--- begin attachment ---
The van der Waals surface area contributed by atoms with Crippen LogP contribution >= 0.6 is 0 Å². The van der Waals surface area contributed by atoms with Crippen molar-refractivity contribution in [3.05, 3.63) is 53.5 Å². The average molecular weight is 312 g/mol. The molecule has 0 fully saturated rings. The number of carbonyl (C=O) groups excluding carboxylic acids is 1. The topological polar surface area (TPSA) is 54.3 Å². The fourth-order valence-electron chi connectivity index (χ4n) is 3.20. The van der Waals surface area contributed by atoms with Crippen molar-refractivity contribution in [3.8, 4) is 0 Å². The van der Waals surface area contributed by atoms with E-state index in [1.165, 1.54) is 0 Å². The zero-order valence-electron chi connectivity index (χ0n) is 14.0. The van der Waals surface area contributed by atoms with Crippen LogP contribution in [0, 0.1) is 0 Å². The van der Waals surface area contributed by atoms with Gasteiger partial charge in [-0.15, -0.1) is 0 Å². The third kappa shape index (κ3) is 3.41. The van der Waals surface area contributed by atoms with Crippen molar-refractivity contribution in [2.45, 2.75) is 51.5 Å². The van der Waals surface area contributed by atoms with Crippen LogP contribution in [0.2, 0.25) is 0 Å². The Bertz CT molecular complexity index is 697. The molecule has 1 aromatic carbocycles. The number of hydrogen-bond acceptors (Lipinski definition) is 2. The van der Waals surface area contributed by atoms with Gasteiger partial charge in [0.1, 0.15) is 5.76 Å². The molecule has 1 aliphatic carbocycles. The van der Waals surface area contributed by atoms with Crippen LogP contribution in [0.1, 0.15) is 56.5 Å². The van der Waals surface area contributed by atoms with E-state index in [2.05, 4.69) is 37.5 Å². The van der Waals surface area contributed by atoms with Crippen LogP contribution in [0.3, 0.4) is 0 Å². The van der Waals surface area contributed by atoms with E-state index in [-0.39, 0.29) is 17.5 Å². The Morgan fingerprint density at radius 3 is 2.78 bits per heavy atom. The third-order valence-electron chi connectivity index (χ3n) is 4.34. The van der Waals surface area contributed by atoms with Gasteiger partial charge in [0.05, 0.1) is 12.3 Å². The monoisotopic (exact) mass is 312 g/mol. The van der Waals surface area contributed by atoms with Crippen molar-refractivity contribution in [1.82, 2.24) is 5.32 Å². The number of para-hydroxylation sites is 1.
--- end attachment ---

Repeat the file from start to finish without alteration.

The van der Waals surface area contributed by atoms with Crippen LogP contribution >= 0.6 is 0 Å². The van der Waals surface area contributed by atoms with Crippen molar-refractivity contribution in [3.05, 3.63) is 53.5 Å². The average molecular weight is 312 g/mol. The molecule has 0 fully saturated rings. The number of carbonyl (C=O) groups excluding carboxylic acids is 1. The topological polar surface area (TPSA) is 54.3 Å². The fourth-order valence-electron chi connectivity index (χ4n) is 3.20. The van der Waals surface area contributed by atoms with Crippen molar-refractivity contribution in [3.8, 4) is 0 Å². The van der Waals surface area contributed by atoms with E-state index in [1.165, 1.54) is 0 Å². The zero-order valence-electron chi connectivity index (χ0n) is 14.0. The van der Waals surface area contributed by atoms with Crippen LogP contribution in [0, 0.1) is 0 Å². The van der Waals surface area contributed by atoms with Gasteiger partial charge in [-0.15, -0.1) is 0 Å². The third kappa shape index (κ3) is 3.41. The van der Waals surface area contributed by atoms with Crippen molar-refractivity contribution in [2.45, 2.75) is 51.5 Å². The van der Waals surface area contributed by atoms with Crippen LogP contribution in [0.2, 0.25) is 0 Å². The Bertz CT molecular complexity index is 697. The molecule has 1 aromatic carbocycles. The number of hydrogen-bond acceptors (Lipinski definition) is 2. The van der Waals surface area contributed by atoms with Gasteiger partial charge in [0.1, 0.15) is 5.76 Å². The molecule has 1 aliphatic carbocycles. The van der Waals surface area contributed by atoms with Crippen LogP contribution in [0.1, 0.15) is 56.5 Å². The van der Waals surface area contributed by atoms with E-state index in [2.05, 4.69) is 37.5 Å². The van der Waals surface area contributed by atoms with Crippen LogP contribution in [0.3, 0.4) is 0 Å². The van der Waals surface area contributed by atoms with E-state index in [-0.39, 0.29) is 17.5 Å². The Morgan fingerprint density at radius 3 is 2.78 bits per heavy atom. The third-order valence-electron chi connectivity index (χ3n) is 4.34. The van der Waals surface area contributed by atoms with Gasteiger partial charge in [0.05, 0.1) is 12.3 Å². The monoisotopic (exact) mass is 312 g/mol. The van der Waals surface area contributed by atoms with Crippen molar-refractivity contribution in [1.82, 2.24) is 5.32 Å². The number of para-hydroxylation sites is 1.